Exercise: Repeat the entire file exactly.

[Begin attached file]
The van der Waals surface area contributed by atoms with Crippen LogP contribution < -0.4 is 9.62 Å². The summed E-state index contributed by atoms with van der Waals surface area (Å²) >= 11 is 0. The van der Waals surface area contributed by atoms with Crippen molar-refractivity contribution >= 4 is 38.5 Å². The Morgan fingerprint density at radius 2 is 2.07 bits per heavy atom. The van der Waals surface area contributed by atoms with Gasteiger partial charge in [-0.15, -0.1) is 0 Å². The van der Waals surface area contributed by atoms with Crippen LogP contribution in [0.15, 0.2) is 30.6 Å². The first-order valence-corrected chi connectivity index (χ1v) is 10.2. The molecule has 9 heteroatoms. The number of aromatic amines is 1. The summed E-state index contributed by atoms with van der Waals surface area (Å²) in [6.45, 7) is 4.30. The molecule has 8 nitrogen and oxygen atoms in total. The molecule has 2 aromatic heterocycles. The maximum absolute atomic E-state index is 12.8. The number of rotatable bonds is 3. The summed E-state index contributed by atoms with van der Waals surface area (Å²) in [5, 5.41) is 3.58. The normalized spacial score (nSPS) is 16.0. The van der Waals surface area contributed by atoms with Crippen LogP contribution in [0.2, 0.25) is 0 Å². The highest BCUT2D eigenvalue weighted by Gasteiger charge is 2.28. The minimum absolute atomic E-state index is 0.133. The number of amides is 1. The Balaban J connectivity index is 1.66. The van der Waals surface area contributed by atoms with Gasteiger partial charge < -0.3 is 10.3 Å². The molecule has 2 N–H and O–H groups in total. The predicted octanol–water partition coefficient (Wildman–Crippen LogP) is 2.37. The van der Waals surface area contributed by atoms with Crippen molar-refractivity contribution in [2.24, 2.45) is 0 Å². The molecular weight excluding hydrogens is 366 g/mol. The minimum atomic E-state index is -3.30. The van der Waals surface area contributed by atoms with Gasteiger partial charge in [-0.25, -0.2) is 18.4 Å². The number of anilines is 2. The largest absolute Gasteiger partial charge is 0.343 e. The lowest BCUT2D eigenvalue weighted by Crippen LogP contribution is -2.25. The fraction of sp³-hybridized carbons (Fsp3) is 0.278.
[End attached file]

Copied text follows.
The van der Waals surface area contributed by atoms with Crippen LogP contribution < -0.4 is 9.62 Å². The summed E-state index contributed by atoms with van der Waals surface area (Å²) >= 11 is 0. The van der Waals surface area contributed by atoms with Crippen molar-refractivity contribution >= 4 is 38.5 Å². The Morgan fingerprint density at radius 2 is 2.07 bits per heavy atom. The van der Waals surface area contributed by atoms with Gasteiger partial charge in [-0.15, -0.1) is 0 Å². The van der Waals surface area contributed by atoms with Crippen LogP contribution in [0.15, 0.2) is 30.6 Å². The first-order valence-corrected chi connectivity index (χ1v) is 10.2. The molecule has 9 heteroatoms. The number of aromatic amines is 1. The summed E-state index contributed by atoms with van der Waals surface area (Å²) in [6.45, 7) is 4.30. The molecule has 8 nitrogen and oxygen atoms in total. The molecule has 2 aromatic heterocycles. The maximum absolute atomic E-state index is 12.8. The number of rotatable bonds is 3. The summed E-state index contributed by atoms with van der Waals surface area (Å²) in [5, 5.41) is 3.58. The normalized spacial score (nSPS) is 16.0. The van der Waals surface area contributed by atoms with Crippen LogP contribution in [0.2, 0.25) is 0 Å². The highest BCUT2D eigenvalue weighted by Gasteiger charge is 2.28. The minimum absolute atomic E-state index is 0.133. The number of amides is 1. The Balaban J connectivity index is 1.66. The van der Waals surface area contributed by atoms with Gasteiger partial charge < -0.3 is 10.3 Å². The molecule has 2 N–H and O–H groups in total. The predicted octanol–water partition coefficient (Wildman–Crippen LogP) is 2.37. The van der Waals surface area contributed by atoms with Crippen molar-refractivity contribution in [2.24, 2.45) is 0 Å². The molecular weight excluding hydrogens is 366 g/mol. The minimum atomic E-state index is -3.30. The van der Waals surface area contributed by atoms with Gasteiger partial charge in [-0.25, -0.2) is 18.4 Å². The number of anilines is 2. The largest absolute Gasteiger partial charge is 0.343 e. The lowest BCUT2D eigenvalue weighted by Crippen LogP contribution is -2.25. The fraction of sp³-hybridized carbons (Fsp3) is 0.278.